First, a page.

The recent congressional automotive-loan circus masked a great fault: Many of the panel members, House and Senate, were significant contributors to two major yet avoidable mistakes that created near economic panic and the disruption of the automotive industry.
Well-documented is the systemic economic breakdown based primarily on bad mortgages that were computer-bundled into high-risk, in-house, in-network, buddy-to-buddy, high-commission swaps.
Less well-documented are the odd counterproductive policies of mandating production of fuel-efficient vehicles while guaranteeing cheap gasoline.
At least 15 years ago, a few voices were outlining a solution: slowly raising gasoline taxes (or occasionally reducing them to thwart speculators), thus logically leading, not forcing, consumers and the industry toward fuel efficiency. Obviously, the forcing has not worked well, yet the political system flourishes.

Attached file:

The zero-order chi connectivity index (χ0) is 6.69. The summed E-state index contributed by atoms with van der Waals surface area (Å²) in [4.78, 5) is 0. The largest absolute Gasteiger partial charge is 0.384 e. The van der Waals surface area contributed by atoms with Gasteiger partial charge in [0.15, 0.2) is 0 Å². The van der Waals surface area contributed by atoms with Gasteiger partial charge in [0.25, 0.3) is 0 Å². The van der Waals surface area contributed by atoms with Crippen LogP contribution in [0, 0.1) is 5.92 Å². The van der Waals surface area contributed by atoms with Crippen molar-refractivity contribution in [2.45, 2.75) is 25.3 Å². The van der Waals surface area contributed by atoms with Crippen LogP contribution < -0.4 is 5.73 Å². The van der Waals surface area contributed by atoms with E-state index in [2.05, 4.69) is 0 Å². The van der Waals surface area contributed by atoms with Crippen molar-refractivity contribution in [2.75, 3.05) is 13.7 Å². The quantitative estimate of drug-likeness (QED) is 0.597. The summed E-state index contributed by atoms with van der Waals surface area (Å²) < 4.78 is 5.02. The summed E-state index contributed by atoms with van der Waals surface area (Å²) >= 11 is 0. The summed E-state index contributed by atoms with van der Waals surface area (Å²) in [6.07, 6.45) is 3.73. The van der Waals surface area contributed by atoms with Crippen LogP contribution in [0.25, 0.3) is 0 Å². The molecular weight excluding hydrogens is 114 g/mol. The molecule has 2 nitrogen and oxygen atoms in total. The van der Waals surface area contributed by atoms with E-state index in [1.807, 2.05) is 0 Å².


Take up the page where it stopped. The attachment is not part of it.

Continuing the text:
A slow, balanced, many-year policy of trading higher taxes per gallon for more miles per gallon would not have raised the cost per consumer mile and would have reduced emissions substantially.
Imported oil and trade debt would have been curtailed. Alternative energy programs and U.S. battery production would have been spurred, and corporate average fuel economy mandates would have been negated.
The congressional panel members should have been answering questions about failed bank oversight, energy policies and their failure to do the jobs they were elected to do.